by Sr. Lois Anne Palkert
Preparing RCIA candidates to receive the Easter sacraments and experiencing their excitement and anticipation at the Easter Vigil remains a highlight of my parish ministry. Celebrating the Easter Vigil this year in a long-term care facility was a new experience, but no less touching and filled with emotion.
The bishop gave special permission to chaplains in hospitals, long-term care facilities, and prisons to celebrate the Easter Vigil earlier than the prescribed 8:30 p.m. time.
We were surprised and unprepared for the number of family members who joined the residents of our long term care facility for the Easter Vigil. It was truly a celebration of the season, which made it even more special for one of the residents, Anita (not her real name).
Several years ago Anita suffered a stroke leaving her totally paralyzed, unable to speak or to swallow. However, Anita is very alert mentally. She communicates with a nod, a gracious smile and the twinkle in her eyes. Anita is a deeply faith-filled and prayerful woman, in love with her God and devoted to her family who are also very devoted to her. For years Anita attended daily Mass, being fed by the bread of life. At this time in her life that remains one of her deepest longings. As a resident she attends Mass celebrated weekly on Fridays and the Sunday Vigil frequently celebrated Saturday afternoon. At those celebrations she anticipates and gladly receives a blessing from the Eucharist minister.
In a conversation with her daughter-in-law, Jane, a nurse in a long-term care facility where many retired priests reside, Jane asked if Anita could receive the consecrated wine. “We do this where I work and the residents are so grateful,” she explained. “I know it would mean a lot to Anita,” she added. We talked about the logistics and shared our plan with the priest chaplain. Jane brought the smallest silver spoon I have ever seen, but it would be just what we needed to give Anita the consecrated wine.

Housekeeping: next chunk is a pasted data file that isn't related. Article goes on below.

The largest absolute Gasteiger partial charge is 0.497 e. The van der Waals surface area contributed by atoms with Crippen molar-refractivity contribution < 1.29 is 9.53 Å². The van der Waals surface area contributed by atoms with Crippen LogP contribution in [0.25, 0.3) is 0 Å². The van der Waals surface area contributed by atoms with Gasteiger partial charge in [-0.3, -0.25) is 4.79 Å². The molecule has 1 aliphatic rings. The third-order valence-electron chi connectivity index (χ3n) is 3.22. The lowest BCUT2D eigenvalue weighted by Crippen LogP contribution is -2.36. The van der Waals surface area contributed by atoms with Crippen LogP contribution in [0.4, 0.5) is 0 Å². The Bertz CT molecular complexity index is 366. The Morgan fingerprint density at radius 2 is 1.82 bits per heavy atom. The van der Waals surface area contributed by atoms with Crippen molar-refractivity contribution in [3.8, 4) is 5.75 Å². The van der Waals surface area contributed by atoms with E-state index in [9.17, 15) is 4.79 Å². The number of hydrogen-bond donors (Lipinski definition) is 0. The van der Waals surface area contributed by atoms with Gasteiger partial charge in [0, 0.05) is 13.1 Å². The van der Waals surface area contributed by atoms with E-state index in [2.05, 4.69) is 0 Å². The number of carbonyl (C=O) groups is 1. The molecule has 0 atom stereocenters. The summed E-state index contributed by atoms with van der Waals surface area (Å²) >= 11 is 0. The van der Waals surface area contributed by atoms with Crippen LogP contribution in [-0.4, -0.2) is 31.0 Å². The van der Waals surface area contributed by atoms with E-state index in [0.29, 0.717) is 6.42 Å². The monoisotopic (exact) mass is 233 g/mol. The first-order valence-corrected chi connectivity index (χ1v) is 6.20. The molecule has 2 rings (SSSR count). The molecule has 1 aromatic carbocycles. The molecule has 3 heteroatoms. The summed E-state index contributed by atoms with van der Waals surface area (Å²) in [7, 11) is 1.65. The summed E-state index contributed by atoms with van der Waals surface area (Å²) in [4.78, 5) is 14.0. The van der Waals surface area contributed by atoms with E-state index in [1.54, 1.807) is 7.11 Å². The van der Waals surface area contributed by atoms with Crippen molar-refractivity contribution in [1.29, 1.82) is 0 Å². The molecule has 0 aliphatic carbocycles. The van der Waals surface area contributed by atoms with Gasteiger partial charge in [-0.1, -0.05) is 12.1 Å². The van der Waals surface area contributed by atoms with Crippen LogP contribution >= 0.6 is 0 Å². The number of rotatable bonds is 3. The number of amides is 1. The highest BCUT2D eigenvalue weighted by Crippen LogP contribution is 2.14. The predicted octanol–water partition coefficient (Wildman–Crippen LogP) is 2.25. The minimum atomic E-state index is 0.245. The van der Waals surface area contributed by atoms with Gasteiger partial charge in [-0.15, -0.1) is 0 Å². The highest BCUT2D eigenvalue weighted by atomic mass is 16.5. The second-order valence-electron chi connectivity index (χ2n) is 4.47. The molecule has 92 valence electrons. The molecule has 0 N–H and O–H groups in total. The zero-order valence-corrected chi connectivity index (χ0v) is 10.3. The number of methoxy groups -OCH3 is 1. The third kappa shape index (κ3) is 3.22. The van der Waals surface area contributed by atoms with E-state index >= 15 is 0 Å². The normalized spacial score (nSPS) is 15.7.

At least 12 members of the family joined Anita for the Easter Vigil. Anita’s face radiated an indescribable peace and joy as her niece wheeled her into the chapel. As I watched her I knew that she was prepared for what would take place at this celebration.
Throughout the Vigil Service, Anita appeared to be especially alert and attentive with an anticipatory peace-filled presence. Her eyes sparkled as Jane and I approached her with the consecrated wine. There was a beauty and radiance about her as she received the Eucharist for the first time in a long time. What a sacred moment for me and for all who witnessed it!
In his book With Burning Hearts: A Meditation on the Eucharistic Life, Henri Nouwen reminds us that, “In the Eucharist, Jesus gives all. God does not hold back. God gives all. The word that best describes this mystery of God’s total self-giving love is ‘communion.’ Communion is the deepest cry of God’s and our heart, because we are made with a heart that can only be satisfied by the one who made it.” The truth of this was clearly reflected in the face and gestures of Anita, not only at the Easter Vigil, but at each Eucharistic celebration since then. “God knows that he is the only one who can fulfill the longing of our heart for communion. Unfortunately we seldom do.” I do believe that Anita has mourned her losses, and like the disciples on the way to Emmaus listened to God and invited him into her “innermost being.” I believe that she knows that the communion she has been waiting to receive is the same communion that God has been waiting to give her. I also believe that it is with much gratitude that Anita now fully participates in each Eucharistic celebration. For her this Easter Vigil, and in each Mass is an experience of new life promised in the resurrection, a “Thank you to him makes us whole.”